Joetta Clark Diggs inspired at Tennessee

For Joetta Clark Diggs, attending college at the University of Tennessee was more than just an athletics opportunity. It was a life-altering experience.

"I came here from New Jersey and I got a chance to see women in charge," said Clark Diggs, who was the featured speaker Monday at the UT College of Communications and Information's second annual Diversity and Inclusion Week.

"Terry Crawford was the head (track and field) coach, Pat Head Summitt was here, Debby Jennings was here and the AD was first Gloria Ray and then Joan Cronan came in," she said. "So for a little girl, seeing all these women in charge and winning, it was an inspiration."

Clark Diggs knows a thing or two about inspiring greatness. Her father, Dr. Joe Clark, was a successful New Jersey high school principal portrayed in the movie "Lean on Me."

And Clark Diggs herself is a four-time Olympian considered by track and field enthusiasts as one of the elite 800-meter runners of all time. During her UT career, she earned 15 All-America certificates, was a nine-time national champion and 10-time SEC champion.

Sydney Was Special

She was on the U.S. Olympic teams of 1988, 1992, 1996 and 2000, but says Sydney 2000 will always hold a special place in her memory. In that year's U.S. Olympic Trials in Sacramento, Clark Diggs was part of a Clark family sweep of all three places in the 800 meters: sister Hazel Clark was first, sister-in-law Jearl Miles-Clark was second and Clark Diggs finished third by just .01 seconds.

"Sydney was my favorite because my sister made the team and my sister-in-law made the team," Clark Diggs said. "There's a 16-year difference between my sister and me, so for me to stay around long enough for her to get good enough to make it with me is a testament to God and to me as well."

The Clark trio's coach that year was another family member, J.J. Clark, who this year enters his 10th season as Director of UT Track & Field/Cross Country.

"That was fun and I remember there was a lot of attention on the family," J.J. Clark said of the Sydney experience. "Our camaraderie and our strong bonds with each other made it very exciting to go over there. We could really enjoy it when we had our family and friends with us at the same time.

"Being in the village, coaching three Olympians - my wife was the third member of the family and two sisters - was a very exciting moment."

Always a Lady Vol

Clark Diggs knew her brother had returned home in a way when he was named Lady Vols track and field head coach in 2002.

"I was excited," she said. "My brother, when he was in high school in New Jersey, would wear Tennessee gear and equipment. He went to Villanova and then to Florida before coming here, but he came full circle because he always has been, in a way, a Lady Vol because of me."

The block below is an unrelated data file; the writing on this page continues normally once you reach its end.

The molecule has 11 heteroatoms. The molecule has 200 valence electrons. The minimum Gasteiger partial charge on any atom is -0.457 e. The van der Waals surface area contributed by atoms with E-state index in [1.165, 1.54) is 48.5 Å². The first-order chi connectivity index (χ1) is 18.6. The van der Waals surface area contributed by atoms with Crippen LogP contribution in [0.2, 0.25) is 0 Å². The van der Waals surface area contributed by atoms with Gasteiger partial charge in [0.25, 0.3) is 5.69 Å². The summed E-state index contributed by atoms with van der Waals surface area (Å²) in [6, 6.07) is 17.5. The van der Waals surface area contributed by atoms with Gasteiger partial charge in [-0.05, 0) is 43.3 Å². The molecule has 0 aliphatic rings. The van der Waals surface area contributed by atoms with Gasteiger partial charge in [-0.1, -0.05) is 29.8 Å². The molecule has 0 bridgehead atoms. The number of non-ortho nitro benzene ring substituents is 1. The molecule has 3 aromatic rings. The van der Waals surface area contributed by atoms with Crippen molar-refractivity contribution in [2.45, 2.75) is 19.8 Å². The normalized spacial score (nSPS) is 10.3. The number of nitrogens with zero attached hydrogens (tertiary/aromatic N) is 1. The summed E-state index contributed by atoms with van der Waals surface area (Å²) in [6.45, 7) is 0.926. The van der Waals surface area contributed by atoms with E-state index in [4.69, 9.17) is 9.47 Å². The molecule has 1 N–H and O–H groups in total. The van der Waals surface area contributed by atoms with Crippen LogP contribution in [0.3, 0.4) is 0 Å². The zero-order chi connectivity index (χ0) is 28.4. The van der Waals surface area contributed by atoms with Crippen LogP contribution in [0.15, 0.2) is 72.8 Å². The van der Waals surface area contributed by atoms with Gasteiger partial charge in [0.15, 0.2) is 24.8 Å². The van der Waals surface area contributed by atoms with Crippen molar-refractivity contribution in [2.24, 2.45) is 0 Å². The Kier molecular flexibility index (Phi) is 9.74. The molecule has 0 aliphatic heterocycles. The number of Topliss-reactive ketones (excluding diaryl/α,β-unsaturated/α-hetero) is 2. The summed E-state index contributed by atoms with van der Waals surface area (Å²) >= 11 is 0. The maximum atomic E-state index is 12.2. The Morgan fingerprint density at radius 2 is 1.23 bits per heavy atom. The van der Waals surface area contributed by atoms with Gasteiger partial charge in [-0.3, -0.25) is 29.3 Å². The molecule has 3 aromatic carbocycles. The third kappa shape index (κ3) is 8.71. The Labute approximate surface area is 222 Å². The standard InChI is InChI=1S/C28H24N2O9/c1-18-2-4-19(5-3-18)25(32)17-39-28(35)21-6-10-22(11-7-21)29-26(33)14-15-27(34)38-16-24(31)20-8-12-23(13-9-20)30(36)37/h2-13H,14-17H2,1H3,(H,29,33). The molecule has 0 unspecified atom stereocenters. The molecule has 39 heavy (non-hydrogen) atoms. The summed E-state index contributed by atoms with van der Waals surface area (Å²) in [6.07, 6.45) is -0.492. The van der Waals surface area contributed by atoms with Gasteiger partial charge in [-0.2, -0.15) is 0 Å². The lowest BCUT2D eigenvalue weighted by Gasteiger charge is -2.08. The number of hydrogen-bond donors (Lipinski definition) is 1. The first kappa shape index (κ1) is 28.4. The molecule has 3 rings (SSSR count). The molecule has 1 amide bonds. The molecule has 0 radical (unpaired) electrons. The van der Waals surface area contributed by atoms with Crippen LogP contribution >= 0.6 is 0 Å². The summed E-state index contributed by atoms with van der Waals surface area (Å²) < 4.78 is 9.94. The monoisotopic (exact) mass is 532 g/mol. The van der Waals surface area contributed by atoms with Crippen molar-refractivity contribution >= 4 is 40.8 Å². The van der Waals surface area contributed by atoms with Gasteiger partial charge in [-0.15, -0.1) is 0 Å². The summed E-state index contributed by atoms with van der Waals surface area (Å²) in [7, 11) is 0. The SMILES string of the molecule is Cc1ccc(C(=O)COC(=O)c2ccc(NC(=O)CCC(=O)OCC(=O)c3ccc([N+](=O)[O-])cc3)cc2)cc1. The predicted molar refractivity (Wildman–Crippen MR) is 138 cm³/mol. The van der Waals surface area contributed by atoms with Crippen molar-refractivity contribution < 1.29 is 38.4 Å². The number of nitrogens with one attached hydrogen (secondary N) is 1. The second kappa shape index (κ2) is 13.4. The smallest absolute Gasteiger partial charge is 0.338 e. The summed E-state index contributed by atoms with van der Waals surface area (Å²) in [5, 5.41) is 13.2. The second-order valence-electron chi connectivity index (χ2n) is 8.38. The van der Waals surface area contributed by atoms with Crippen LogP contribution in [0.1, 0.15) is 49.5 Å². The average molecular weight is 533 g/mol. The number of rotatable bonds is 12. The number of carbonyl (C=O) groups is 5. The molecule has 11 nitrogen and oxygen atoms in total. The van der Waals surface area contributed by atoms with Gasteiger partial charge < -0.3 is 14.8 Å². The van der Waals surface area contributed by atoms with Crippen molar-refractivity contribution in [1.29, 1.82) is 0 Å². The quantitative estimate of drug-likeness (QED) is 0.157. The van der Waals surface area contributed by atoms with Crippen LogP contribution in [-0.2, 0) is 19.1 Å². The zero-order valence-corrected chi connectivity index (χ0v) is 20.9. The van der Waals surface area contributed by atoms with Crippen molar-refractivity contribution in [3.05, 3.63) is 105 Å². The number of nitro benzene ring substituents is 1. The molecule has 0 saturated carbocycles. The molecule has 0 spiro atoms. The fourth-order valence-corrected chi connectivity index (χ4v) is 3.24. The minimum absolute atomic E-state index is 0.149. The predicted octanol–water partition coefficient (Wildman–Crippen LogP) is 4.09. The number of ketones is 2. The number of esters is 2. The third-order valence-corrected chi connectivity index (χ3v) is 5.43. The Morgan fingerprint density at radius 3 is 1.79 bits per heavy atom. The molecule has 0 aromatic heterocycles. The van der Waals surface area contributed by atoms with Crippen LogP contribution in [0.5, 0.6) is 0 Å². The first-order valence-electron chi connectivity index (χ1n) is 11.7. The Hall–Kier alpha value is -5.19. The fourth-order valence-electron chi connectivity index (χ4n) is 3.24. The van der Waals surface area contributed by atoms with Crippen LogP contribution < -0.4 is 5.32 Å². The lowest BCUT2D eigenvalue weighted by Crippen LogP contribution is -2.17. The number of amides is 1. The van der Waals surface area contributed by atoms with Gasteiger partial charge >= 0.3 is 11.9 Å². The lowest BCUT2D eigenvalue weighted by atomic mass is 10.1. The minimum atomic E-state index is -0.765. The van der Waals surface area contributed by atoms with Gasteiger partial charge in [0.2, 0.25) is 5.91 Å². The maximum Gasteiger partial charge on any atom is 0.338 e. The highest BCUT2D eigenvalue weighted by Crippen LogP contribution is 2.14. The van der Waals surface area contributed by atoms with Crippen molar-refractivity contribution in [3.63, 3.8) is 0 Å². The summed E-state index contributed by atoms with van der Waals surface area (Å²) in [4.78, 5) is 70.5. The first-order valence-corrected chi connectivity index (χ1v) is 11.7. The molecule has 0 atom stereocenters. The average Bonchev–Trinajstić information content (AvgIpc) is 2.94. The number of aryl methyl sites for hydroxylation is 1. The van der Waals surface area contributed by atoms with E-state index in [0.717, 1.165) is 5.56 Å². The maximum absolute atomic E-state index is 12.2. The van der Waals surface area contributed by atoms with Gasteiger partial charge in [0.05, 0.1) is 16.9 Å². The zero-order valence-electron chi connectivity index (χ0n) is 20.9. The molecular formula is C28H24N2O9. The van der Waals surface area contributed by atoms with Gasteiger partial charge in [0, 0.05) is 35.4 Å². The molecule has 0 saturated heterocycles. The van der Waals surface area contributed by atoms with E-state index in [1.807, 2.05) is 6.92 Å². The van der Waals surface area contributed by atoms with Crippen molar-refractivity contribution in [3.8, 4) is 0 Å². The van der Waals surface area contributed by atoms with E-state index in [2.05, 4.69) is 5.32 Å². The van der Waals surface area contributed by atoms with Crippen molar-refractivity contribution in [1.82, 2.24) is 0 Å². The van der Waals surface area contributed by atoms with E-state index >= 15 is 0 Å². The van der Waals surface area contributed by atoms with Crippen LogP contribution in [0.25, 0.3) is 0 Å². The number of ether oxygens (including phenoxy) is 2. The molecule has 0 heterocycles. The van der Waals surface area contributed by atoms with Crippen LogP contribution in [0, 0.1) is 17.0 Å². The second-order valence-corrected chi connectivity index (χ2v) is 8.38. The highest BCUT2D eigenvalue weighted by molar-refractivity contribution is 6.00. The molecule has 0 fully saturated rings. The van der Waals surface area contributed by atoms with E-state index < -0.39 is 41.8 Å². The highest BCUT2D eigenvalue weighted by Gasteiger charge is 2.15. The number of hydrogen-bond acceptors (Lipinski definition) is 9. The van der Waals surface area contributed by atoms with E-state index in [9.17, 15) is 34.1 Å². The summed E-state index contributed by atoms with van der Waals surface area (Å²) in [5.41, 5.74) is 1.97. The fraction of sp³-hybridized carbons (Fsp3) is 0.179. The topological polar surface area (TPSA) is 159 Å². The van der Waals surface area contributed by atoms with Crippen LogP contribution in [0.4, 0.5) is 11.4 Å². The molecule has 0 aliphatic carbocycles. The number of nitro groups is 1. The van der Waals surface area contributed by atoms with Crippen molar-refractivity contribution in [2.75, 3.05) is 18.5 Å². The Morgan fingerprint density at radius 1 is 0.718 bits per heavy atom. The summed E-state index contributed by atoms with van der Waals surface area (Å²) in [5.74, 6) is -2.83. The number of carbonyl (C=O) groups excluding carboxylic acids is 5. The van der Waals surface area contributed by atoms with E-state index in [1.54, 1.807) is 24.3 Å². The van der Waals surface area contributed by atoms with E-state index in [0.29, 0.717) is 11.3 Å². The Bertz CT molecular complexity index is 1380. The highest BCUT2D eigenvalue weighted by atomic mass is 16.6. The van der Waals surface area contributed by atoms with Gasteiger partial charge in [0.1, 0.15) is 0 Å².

Clark Diggs' UT career was punctuated when Tennessee captured the 1981 AIAW National Outdoor Championship. She went on to be an inaugural member of the Lady Vols Hall of Fame in 2001, and then was ranked among America's top 10 middle-distance runners for more than 20 years. In addition, she was ranked top 10 in the world nine times.

The 2000 season was her last running track. Since then, Clark Diggs has remained active in the sports and education worlds.

Meadowlands Commissioner

She served as commissioner of sports in New Jersey and oversaw the Meadowlands Sports Complex, home to the Nets, Jets, Giants and Devils in three of the four major professional sports leagues. She currently is president of Joetta Sports & Beyond, and is executive director of the Joetta Clark Diggs Sports Foundation.

"I'm a motivational speaker and author and I travel across the country," Clark Diggs said. "I do corporate speaking, chamber speaking and college speaking; I do 5-6 per month.

"My foundation has been around since 2002 and we do programs focusing on obesity, life skills and nutrition. We were doing it before it became the thing to do. We do programs in New Jersey, Georgia, Pennsylvania and Texas, and we're into schools. My program is a mandatory program in school districts."

Clark Diggs spoke Monday on her keys to success for today's youth: accountability and self-motivation.

"The basic thing is don't blame anyone," she said. "If you want to be successful - yes, there are going to be trials and everyone has their own story of why I can't do something - but the world is full of `I can.' I can do all things; I can achieve; I can make my visions a reality. Kids have to understand that and understand the work ethic.

"Everyone has a set of cards they are dealt. Play your hand - but make sure you win at playing your hand. Don't try to win at my hand, because that's not what you were dealt."

23 Straight Years

Consistency was a Clark Diggs hallmark. She competed 23 straight years in New York City's Millrose Games, considered to be this nation's top indoor track and field competition. Twenty times she participated in a U.S. Indoor or Outdoor Championship.

"It doesn't happen overnight," she said. "I'm a four-time Olympian but I tried out six times, so I didn't make it twice. I didn't blame my coach, I didn't blame my doctor - it was something I had to work on for myself in order to make it happen."

During one of her last victorious 800-meter races, Clark Diggs beat the odds and beat out the younger competition to win the 2000 Millrose Games.

Monday night in Knoxville, Clark Diggs said she was asked after that race when she was going to retire. She replied to the reporter, "You shouldn't ask me when I'm going to retire. You should ask the people I just beat when they are going to retire."

Spoken like a true woman in charge.

Photo gallery and video available at: Lady Vols website.

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